Track shipments

Matteson Warehouse expected to be ready in early 2023, using construction techniques not seen in Chicago area in years – Chicago Tribune

Matteson is landing another big warehouse hub, with a Texas-based company that annually builds more than 10 million square feet of industrial space across the country currently building a 760,000 square foot project.

The elected officials participated Friday in a groundbreaking ceremony for Crow Holdings Industrial’s Matteson 57 Commerce Center.

Using construction techniques unheard of in the Chicago area for such industrial development for years, the company expects the building, just east of Interstate 57, to be ready next spring.

“This meets our regional need for more logistics businesses to land here in Southland,” said Matteson Mayor Sheila Chalmers-Currin.

She said the project is tucked away behind a Menards home improvement store on Cicero Avenue and not near homes, so there will be no negative impact on the surrounding community.

The developer is a unit of Dallas-based Crow Holdings Development, which along with light industry develops residential and office properties.

Crow built huge warehouse projects in the Chicago area, including the southwestern suburbs of Bolingbrook and Channahon. The Matteson project is the company’s first industrial development in southern Cook County, according to Jack Rabenn, development partner at Crow, who said the scarcity of developable land was a factor in bringing the project to Matteson.

Chalmers-Currin and company said the development diversifies and broadens Matteson’s tax base, but unlike a residential development, it won’t put pressure on schools.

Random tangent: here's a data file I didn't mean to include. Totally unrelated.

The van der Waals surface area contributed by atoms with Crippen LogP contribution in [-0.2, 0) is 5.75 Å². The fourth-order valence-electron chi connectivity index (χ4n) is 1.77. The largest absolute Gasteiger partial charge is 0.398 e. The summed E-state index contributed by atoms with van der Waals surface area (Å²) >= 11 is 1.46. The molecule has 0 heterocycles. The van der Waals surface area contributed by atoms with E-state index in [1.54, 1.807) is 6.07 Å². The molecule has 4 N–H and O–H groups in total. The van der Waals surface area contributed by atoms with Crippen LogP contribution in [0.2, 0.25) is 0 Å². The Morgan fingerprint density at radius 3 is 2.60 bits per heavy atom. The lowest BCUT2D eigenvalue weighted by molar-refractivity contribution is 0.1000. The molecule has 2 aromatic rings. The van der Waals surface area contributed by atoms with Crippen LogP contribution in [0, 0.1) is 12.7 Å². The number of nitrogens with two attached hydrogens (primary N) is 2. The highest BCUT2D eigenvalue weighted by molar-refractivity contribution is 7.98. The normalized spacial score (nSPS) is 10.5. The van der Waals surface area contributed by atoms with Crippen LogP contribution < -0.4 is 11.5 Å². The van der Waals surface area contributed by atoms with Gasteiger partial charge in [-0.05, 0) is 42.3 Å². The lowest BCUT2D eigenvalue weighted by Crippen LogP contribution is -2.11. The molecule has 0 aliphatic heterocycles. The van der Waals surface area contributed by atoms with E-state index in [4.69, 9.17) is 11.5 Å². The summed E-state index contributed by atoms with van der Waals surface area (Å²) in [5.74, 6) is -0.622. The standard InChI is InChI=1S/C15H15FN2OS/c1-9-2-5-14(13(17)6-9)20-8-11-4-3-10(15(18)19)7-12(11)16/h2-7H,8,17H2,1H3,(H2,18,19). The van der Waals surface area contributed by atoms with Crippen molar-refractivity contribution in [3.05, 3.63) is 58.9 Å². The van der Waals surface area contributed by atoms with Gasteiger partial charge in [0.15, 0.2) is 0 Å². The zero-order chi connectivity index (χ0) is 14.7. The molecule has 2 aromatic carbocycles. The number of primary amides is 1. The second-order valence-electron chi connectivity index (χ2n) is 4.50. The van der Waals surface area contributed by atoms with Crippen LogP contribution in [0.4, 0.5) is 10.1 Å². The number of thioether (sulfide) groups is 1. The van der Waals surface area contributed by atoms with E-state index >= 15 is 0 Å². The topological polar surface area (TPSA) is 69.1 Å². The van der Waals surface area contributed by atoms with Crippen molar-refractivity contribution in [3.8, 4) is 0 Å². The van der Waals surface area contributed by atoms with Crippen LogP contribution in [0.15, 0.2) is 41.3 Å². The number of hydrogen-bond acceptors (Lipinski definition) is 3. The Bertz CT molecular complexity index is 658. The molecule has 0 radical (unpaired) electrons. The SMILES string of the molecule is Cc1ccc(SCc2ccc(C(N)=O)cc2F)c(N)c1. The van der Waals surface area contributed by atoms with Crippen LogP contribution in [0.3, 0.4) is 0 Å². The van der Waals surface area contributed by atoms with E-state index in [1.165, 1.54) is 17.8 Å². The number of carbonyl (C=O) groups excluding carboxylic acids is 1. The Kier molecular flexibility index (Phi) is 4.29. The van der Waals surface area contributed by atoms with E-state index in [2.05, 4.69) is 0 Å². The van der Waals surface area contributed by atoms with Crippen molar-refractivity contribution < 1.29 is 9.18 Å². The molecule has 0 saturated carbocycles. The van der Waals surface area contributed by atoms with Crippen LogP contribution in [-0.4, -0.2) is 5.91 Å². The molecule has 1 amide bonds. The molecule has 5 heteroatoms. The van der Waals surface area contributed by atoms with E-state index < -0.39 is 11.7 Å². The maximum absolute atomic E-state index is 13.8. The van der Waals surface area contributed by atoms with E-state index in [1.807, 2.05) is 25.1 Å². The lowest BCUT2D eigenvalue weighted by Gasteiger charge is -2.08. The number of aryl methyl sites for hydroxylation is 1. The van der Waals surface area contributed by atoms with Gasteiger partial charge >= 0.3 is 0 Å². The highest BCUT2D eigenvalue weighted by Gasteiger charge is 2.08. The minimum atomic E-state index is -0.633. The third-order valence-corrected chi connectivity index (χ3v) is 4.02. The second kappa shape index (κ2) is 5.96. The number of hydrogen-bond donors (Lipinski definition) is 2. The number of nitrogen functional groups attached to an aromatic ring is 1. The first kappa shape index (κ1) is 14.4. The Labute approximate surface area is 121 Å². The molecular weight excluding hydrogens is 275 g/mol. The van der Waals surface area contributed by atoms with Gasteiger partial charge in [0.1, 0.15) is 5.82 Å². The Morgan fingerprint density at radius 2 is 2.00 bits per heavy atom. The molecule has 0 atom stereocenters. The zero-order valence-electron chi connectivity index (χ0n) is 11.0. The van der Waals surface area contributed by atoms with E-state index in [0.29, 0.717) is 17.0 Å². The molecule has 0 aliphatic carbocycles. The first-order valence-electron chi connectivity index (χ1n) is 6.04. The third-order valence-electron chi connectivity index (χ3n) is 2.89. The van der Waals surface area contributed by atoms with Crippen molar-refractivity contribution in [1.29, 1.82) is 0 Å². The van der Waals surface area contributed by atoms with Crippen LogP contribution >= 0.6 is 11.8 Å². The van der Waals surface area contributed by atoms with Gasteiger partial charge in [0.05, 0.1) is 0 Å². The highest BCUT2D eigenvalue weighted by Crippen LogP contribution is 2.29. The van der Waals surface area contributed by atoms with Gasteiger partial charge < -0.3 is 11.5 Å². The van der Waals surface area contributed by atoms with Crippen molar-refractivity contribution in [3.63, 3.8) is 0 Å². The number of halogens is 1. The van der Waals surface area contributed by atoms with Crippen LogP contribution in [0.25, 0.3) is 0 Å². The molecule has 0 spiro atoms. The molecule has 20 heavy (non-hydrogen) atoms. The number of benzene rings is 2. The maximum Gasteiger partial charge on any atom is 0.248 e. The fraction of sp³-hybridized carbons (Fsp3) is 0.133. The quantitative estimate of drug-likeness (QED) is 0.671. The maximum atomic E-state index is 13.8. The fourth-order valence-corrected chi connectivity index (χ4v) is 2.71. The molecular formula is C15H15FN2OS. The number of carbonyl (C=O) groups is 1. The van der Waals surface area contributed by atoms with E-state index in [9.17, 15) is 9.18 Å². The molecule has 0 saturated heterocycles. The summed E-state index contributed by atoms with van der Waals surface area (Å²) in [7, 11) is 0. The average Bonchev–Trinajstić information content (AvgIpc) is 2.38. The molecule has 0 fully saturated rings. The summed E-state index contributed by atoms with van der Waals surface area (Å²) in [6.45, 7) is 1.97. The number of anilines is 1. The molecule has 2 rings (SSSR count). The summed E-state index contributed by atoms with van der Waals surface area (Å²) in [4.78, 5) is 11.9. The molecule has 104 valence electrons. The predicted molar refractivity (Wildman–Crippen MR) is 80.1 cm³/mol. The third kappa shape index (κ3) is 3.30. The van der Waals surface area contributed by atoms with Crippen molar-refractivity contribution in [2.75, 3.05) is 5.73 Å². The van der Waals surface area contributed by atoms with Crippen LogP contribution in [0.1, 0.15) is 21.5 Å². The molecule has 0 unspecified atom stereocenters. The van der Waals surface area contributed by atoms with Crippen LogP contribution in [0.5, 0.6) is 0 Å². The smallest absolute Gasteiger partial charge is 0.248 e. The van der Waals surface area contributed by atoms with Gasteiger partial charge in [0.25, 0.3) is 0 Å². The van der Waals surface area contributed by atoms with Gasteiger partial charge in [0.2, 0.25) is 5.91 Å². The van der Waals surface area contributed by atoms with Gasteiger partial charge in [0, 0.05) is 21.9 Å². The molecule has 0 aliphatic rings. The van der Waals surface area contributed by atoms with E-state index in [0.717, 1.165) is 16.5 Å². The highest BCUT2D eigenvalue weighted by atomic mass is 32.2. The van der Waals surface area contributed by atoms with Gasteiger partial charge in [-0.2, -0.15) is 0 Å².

Crow officials said a traffic analysis shows the roads are sufficient to support the traffic the project is expected to generate.

The $70 million mall will have access to I-57 from US 30 to the north and Sauk Trail to the south.

The building will have 100 exterior loading docks, 380 car parking spaces and 210 truck trailer parking spaces, according to Crow.

The property is speculative, meaning the developer has no tenants in line, but Rabenn said “we are already seeing some interest from potential tenants”.

He said the company was considering one tenant, but said the building could be split to accommodate two users.

“We probably won’t go any lower than that,” Rabenn said.

Crow expects the property to be suitable for a bulk warehouse and distribution tenant, and would be a regional distribution center.

Rabenn said real estate company Cushman & Wakefield notified Crow of the property, and he said other suburban areas are pretty much built up as far as warehouse uses go, calling it southern Cook County ” the next frontier for industrial development”.

Compared to pass counties, however, the disadvantage for developers choosing a Cook County site remained the property tax disadvantage.

The former owner of the land, used for growing soybeans, had obtained Cook County property tax relief that reduces the assessed value of the site to the same level at which homes are assessed, Rabenn said.

The property is also in a business zone that offers sales tax savings for building materials used, Rabenn said.

Crow did not seek any other financial incentive to build the warehouse, he said.

Southtown Daily

Twice a week

News from the southern suburbs delivered every Monday and Wednesday

Typically, these large buildings rely on precast concrete panels, constructed offsite and shipped to the job site, but supply chain issues meant that relying on precast would mean delaying the completion of Matteson’s work until at the start of 2024, he said.

The general contractor, Pepper Construction, uses sloped walls, a method that hasn’t been employed in the Chicago area for many years, Rabenn said. Panels are cast on site into frames and then lifted or tilted into position, he said.

“Construction-wise, they’re both structural concrete panels,” he said.

Using this method, however, speeds up construction of the Matteson project, Rabenn said.

He said the Matteson site was also favorable because it is close to a large labor pool.

“It was a huge plus here,” he said.

[email protected]